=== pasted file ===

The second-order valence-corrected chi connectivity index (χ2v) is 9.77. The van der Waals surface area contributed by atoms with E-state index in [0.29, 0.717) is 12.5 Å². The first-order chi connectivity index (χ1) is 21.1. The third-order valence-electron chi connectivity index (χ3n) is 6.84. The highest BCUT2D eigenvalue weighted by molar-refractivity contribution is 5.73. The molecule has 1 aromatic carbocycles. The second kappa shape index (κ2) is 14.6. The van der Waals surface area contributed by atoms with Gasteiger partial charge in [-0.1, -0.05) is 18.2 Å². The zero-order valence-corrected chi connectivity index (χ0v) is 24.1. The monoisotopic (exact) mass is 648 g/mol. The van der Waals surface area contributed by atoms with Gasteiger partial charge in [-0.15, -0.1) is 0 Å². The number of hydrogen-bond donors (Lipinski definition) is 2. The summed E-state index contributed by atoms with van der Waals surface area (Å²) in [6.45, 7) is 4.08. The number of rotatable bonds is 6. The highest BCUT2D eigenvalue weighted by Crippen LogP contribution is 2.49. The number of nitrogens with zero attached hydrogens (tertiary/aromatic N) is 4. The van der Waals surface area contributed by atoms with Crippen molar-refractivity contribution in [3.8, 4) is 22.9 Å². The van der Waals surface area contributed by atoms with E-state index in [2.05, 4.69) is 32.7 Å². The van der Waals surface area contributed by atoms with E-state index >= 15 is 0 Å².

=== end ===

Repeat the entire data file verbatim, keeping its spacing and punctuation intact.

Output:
The second-order valence-corrected chi connectivity index (χ2v) is 9.77. The van der Waals surface area contributed by atoms with E-state index in [0.29, 0.717) is 12.5 Å². The first-order chi connectivity index (χ1) is 21.1. The third-order valence-electron chi connectivity index (χ3n) is 6.84. The highest BCUT2D eigenvalue weighted by molar-refractivity contribution is 5.73. The molecule has 1 aromatic carbocycles. The second kappa shape index (κ2) is 14.6. The van der Waals surface area contributed by atoms with Gasteiger partial charge in [-0.1, -0.05) is 18.2 Å². The zero-order valence-corrected chi connectivity index (χ0v) is 24.1. The monoisotopic (exact) mass is 648 g/mol. The van der Waals surface area contributed by atoms with Gasteiger partial charge in [-0.15, -0.1) is 0 Å². The number of hydrogen-bond donors (Lipinski definition) is 2. The summed E-state index contributed by atoms with van der Waals surface area (Å²) in [6.45, 7) is 4.08. The number of rotatable bonds is 6. The highest BCUT2D eigenvalue weighted by Crippen LogP contribution is 2.49. The number of nitrogens with zero attached hydrogens (tertiary/aromatic N) is 4. The van der Waals surface area contributed by atoms with Crippen molar-refractivity contribution in [3.8, 4) is 22.9 Å². The van der Waals surface area contributed by atoms with E-state index in [2.05, 4.69) is 32.7 Å². The van der Waals surface area contributed by atoms with E-state index >= 15 is 0 Å².